I began to take a look at the blogging format, and it’s brevity and quick turnover appealed to me. I made the decision to change direction, concentrating more on single records. Within a couple of months things settled into something like the current format, where they stayed for another two years until the inception of the Funky16Corners Radio podcast in May of 2006. It was at that point that I started to put mixes on the web (god knows I’d been making them since I was first able to operate a cassette recorder), an enterprise that grew in diversity and sophistication to the point where the Funky16Corners Radio Podcast and Guest Mix archives now hold close to one hundred different mixes (as well as almost 30 more over at Iron Leg).
When I look back on those early days of paper-blogging, and see how many people now check in to the blog from all over the world, it genuinely blows my mind. We truly live in McLuhan’s global village, and at least in this circumstance I see it as a good thing. Soul and funk fans from all points of the compass gathering to share information and (more importantly) their love for the music.
There are those among you for whom a lot of the music posted here is new, and of course many dyed in the wool soulies for whom much of it is old (yet wonderful) news. If the Funky16Corners blog has a “mission”, it is bringing those two ends of the spectrum closer together, united by a love and respect for the music and the people that made it.
To mark the fifth anniversary of the blog, this week will see two more entries to that list with the fifth and sixth mixes of soul/funk/jazz covers of Beatles songs.
The Beatles were my first musical love. The first record I ever bought with my own money was a copy of the VeeJay LP ‘Introducing the Beatles’, and their music still stays with me as an important part of my life. When I put the first Beatles covers mixes together back in 2007, I hadn’t planned any sequals. However, as time went on I started making it a habit to record and put aside any Beatles covers that I found, and eventually all of the ensuing mixes came together.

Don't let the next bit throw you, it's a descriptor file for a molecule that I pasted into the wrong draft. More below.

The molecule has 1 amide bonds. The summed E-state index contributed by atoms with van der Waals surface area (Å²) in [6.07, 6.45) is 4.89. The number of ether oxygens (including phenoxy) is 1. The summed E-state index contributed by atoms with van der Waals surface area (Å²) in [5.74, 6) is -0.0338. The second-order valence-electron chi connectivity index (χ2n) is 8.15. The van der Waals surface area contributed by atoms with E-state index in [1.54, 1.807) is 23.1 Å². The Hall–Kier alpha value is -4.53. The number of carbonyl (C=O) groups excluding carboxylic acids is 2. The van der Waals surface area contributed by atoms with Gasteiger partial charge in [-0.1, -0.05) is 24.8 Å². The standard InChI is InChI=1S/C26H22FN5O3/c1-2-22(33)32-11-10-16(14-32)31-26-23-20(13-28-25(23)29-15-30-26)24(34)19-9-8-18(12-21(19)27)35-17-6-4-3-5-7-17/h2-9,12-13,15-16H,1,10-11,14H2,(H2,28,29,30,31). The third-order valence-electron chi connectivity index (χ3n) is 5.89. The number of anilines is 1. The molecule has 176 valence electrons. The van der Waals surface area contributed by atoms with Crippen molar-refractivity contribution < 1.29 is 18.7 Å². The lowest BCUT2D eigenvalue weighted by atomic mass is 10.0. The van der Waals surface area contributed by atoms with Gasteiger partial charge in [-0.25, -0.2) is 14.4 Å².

Hit them here:

Listen/download Funky16Corners Radio v.28 – Rubber Souled Pt1

Listen/download Funky16Corners Radio v.29 – Rubber Souled Pt2

Listen/download Funky16Corners Radio v.30 – Rubber Souled Pt3

Listen/download Funky16Corners Radio v.54 – Come Together

The first mix this week will be more upbeat, the second (posted on Wednesday) a much mellower exercise for those late night, meditative listening sessions.
I won’t go into much detail on either mix, aside from noting that both of them have contributions from lots of old favorites as well as some unusual stuff.
I would like to thank everyone who has been a part of the ongoing Funky16Corners blog-sperience, including all the regular readers, my fellow bloggers and DJs (big ups to DJ Prestige and the Asbury Park 45 Sessions Crew and DJ Birdman in DC!) and especially those of you that have participated in the yearly fund drive that helps to keep this thing going (especially the Podcast Archive, by far the most heavily trafficked part of the site).
With any luck we’ll all be here for another five years (or longer), unless there’s another paradigm shift in the technology that takes us in another direction entirely.
I hope you dig the mixes and I’ll be back next week with more of the stuff you love.

Peace

Larry

Example

Check out the Funky16Corners Store at Cafe Press

PS Head over to Iron Leg for some mid-60s German pop.

PSS Check out Paperback Rider too.

PSSS Don’t forget to hit up Funky16Corners on Facebook

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Labelle – Won’t Get Fooled Again

September 1, 2009

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Ms’s Hendryx, Dash and Labelle

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Listen/Download – Labelle – Won’t Get Fooled Again – MP3

Greetings all.
I come to you in the middle of a busy week with something a little unusual.
Another find from my recent DC digs (with another NJ connection*) was the album ‘Moonshadow’ by Labelle.
Now I’m as down with ‘Lady Marmalade’ as the next cat (I carry no less than three different versions in my DJ box at all times in case of emergency), and as a recent post will prove I am familiar with (and dig) the group’s sound when they were known as Patti LaBelle and the Bluebelles.